The Forum’s theme was “Globalizing Growth: Connect, Compete, Collaborate” and was chaired by Tun Musa Hitam, the Chairman of World Islamic Economic Forum. It includedconstructive discussions on developing leadership, supporting entrepreneurship and SME’s, empowering businesswomen, globalizing Islamic Banking and Finance, enhancing food and energy security, tapping into halal industry, investing in infrastructure development, harvesting alternative energy and innovating SMEs.

In his opening speech, President Nazarbayev presented a number of initiatives that could make an important contribution in modernization of the world’s Muslim community (full text of the speech could be accessed here).

First, with the aim of creating a new dimension of economic cooperation, Kazakhstan suggested for the 10 major Muslim economies.

Second, in view of the Islamic countries’ technological gap, Nazarbayev proposed establishing an International Innovation Hub with interested OIC countries.

Third, in order to support small and medium enterprises (SME), President Nazarbayev proposed conveninga WIEF ad hoc working group and explore the possibility of establishing a special SMEs fund under the Islamic Development Bank.

The Forum recommended the adoption of the following key priorities to achieve the Forum’s theme of “Globalizing Growth” to realize both sustained growth and equity:

·                   Good governance must be institutionalized and practiced by both governments and the private sector;

·                   Further liberalize trade, investment, knowledge, culture and labor flows within Muslim countries on a regional and sub-regional basis and with the rest of the world;

·                   Encourage social entrepreneurship as an altruistic social development initiative to be propagated and developed in Islamic societies; resources should be committed to promote such an initiative particularly for the benefit of youth and women;

·                   Muslim countries and sub-regional groupings should collaborate to develop “Green Growth” Roadmaps, which includes Energy, Food Security and Environment;

·                   Support the development of a Halal Economy through the collaborative development of Halal Integrity standards and convergence with the mainstream economy;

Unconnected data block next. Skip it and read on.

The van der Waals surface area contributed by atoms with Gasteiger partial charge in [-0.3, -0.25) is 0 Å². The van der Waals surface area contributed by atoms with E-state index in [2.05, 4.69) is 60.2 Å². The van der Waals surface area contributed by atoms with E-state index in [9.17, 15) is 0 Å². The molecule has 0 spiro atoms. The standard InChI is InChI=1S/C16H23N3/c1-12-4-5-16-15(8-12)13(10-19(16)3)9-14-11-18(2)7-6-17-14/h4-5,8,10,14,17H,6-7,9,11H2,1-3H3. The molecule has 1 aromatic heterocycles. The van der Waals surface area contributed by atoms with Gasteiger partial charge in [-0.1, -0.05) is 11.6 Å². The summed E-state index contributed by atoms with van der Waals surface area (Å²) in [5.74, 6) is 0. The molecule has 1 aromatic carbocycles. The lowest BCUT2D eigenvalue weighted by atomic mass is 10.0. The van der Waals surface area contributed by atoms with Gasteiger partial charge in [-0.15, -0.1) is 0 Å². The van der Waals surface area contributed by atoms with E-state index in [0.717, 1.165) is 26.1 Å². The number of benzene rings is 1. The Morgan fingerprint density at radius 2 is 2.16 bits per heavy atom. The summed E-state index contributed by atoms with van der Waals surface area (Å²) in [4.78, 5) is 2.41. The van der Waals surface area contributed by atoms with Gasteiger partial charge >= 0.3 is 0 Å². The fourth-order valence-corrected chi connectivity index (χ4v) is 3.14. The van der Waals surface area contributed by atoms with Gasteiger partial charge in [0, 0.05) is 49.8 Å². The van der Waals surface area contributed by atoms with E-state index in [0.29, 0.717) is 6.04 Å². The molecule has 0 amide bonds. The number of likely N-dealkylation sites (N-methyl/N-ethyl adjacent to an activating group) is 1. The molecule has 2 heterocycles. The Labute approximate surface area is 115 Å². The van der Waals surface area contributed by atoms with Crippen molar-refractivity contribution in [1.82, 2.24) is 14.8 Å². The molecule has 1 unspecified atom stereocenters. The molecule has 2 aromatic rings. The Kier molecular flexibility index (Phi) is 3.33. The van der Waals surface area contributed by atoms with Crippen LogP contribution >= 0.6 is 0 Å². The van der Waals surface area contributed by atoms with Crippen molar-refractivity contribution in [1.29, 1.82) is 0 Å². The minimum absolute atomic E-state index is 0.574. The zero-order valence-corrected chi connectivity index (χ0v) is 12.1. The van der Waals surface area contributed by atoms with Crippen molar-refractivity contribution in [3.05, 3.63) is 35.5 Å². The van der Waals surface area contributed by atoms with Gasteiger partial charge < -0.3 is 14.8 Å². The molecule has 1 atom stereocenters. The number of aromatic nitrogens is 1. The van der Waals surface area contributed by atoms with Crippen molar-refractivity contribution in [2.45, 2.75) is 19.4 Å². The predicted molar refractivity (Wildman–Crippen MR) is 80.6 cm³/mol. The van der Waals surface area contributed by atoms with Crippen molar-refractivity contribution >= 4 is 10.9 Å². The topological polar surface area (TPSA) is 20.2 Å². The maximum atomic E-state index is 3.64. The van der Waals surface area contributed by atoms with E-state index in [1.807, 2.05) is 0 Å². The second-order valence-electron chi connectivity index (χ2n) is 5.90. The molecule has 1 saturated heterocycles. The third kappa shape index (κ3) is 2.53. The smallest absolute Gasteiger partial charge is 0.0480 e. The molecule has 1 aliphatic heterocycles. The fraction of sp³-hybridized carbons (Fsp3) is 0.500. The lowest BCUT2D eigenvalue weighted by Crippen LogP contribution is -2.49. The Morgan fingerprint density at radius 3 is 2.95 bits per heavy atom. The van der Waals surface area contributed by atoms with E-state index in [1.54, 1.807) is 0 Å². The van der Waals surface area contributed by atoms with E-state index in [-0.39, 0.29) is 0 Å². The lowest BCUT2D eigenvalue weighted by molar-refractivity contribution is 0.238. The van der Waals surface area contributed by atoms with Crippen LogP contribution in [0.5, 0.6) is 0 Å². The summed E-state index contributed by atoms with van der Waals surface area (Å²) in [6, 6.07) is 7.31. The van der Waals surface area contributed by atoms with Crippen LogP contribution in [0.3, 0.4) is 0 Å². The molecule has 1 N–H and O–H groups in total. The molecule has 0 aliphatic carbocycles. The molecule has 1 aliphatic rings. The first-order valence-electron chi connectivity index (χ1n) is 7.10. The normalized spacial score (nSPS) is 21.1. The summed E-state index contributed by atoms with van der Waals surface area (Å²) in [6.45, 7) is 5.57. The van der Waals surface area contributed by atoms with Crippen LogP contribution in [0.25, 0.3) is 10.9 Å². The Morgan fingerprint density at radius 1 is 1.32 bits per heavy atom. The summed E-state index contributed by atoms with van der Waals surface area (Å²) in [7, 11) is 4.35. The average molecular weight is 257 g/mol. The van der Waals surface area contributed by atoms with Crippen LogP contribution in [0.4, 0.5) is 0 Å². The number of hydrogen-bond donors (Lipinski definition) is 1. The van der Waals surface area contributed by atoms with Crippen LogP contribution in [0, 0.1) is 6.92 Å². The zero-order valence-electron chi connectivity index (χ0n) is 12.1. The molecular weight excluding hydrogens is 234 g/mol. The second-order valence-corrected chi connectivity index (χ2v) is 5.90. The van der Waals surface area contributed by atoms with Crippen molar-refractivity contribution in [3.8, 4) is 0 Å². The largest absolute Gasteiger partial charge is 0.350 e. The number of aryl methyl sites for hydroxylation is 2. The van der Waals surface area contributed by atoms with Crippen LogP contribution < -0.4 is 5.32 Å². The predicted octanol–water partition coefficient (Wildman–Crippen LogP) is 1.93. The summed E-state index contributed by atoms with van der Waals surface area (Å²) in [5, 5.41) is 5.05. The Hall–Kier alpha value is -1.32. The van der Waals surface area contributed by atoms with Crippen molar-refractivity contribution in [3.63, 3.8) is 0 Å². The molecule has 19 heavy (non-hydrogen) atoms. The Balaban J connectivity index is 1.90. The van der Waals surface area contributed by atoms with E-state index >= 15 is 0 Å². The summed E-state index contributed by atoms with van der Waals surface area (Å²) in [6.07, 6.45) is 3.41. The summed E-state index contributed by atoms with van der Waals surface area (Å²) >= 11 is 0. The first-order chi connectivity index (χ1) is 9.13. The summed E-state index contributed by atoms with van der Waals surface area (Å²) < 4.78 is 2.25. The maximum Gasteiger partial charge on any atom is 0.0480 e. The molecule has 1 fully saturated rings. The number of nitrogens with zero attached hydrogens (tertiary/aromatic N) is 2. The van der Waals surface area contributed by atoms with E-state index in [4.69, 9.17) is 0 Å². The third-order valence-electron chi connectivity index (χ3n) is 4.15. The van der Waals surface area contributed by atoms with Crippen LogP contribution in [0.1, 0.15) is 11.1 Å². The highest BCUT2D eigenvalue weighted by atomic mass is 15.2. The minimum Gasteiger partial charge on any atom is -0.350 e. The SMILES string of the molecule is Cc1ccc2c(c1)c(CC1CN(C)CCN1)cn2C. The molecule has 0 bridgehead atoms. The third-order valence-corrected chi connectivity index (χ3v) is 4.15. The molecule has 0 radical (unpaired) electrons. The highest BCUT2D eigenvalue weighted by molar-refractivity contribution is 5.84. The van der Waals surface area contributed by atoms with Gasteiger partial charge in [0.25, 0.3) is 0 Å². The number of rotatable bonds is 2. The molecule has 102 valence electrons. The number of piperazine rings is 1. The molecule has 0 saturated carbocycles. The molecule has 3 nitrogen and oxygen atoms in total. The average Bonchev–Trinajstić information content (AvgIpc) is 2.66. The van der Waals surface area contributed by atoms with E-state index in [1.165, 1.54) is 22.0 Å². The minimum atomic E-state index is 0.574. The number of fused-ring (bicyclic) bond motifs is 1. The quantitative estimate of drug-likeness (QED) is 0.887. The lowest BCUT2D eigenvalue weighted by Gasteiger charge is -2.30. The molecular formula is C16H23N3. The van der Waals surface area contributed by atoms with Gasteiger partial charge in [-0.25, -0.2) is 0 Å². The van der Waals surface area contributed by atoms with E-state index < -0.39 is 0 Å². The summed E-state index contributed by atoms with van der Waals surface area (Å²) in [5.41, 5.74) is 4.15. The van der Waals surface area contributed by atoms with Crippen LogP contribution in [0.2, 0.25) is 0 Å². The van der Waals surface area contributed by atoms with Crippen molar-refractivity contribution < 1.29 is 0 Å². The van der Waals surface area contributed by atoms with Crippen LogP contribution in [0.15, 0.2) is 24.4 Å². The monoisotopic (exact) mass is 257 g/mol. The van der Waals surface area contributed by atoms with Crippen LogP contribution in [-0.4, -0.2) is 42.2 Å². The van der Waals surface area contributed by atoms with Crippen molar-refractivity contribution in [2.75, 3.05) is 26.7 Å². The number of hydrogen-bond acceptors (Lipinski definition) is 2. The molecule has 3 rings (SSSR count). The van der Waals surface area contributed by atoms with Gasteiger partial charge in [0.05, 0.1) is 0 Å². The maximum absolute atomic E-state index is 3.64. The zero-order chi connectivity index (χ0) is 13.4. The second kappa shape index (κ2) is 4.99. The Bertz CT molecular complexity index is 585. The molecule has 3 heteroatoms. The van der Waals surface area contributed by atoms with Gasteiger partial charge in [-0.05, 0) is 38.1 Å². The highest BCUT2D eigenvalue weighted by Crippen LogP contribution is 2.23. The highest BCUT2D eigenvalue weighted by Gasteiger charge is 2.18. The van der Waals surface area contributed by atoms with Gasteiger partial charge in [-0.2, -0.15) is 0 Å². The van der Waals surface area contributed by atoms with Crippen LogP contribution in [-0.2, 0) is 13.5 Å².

·                   Development of a harmonized regulatory framework to accelerate the growth of Islamic Banking and Finance globally;

·                   Strengthen public-private sector partnerships for infrastructure development, tourism, healthcare, education and skills development in developing economies to enable efficient implementation and delivery;

·                   Emphasize innovation, competition, collaboration and knowledge transfer as key thrusts to develop successful SMEs and entrepreneurs.

The Forum welcomed President Nazarbayev’s proposals to assess the potential for a Science and Technology Innovation Hub and from the President of the Islamic Development Bank to work with WIEF and member countries to both identify additional specific projects and prepare an annual report to the Forum on their progress.

Agreements covering banking and financial services, ICT, food industry, education & training sectors were signed during the Forum.  Ten countries showcased trade and investment opportunities.


News Bulletin of the Embassy of the Republic of Kazakhstan

Contact person: Nurgali Arystanov

Tel.: 202-232-5488 ext 115; Fax: 202-232-5845


Web-site: www.kazakhembus.com

Twitter: @KazakhEmbassy

Facebook: Link to Face Book page


Kazakhstan Daily News Roundup – January 4, 2011 0

Posted on January 04, 2011 by KazCham

news roundup

Kazakhstan Daily News Roundup – January 4, 2011

By SRI ? January 4, 2011 ? Email This Post Email This Post ? Print This Post Print This Post ? Post a comment


Eurasia: Slower rising commodity prices to determine 2011
(bne) – The strong rise in commodity prices in 2010 allowed the Eurasia region’s hydrocarbon-rich states to emerge from the global economic slowdown. A slight slowdown in growth is forecast for 2011.

Kazakh parliament backs president ruling to 2020
(AFP) – The Kazakh parliament Wednesday backed a controversial plan for a referendum to extend the mandate of strongman President Nursultan Nazarbayev to 2020 and skip two presidential elections.


Ukrainian company to upgrade Ekibastuz turbine (SRI)

Kazakhstan ready to supply crude to Belarus (Oil and Gas Eurasia)


French company to spend $331 million to produce industrial gases in Kazakhstan (SRI)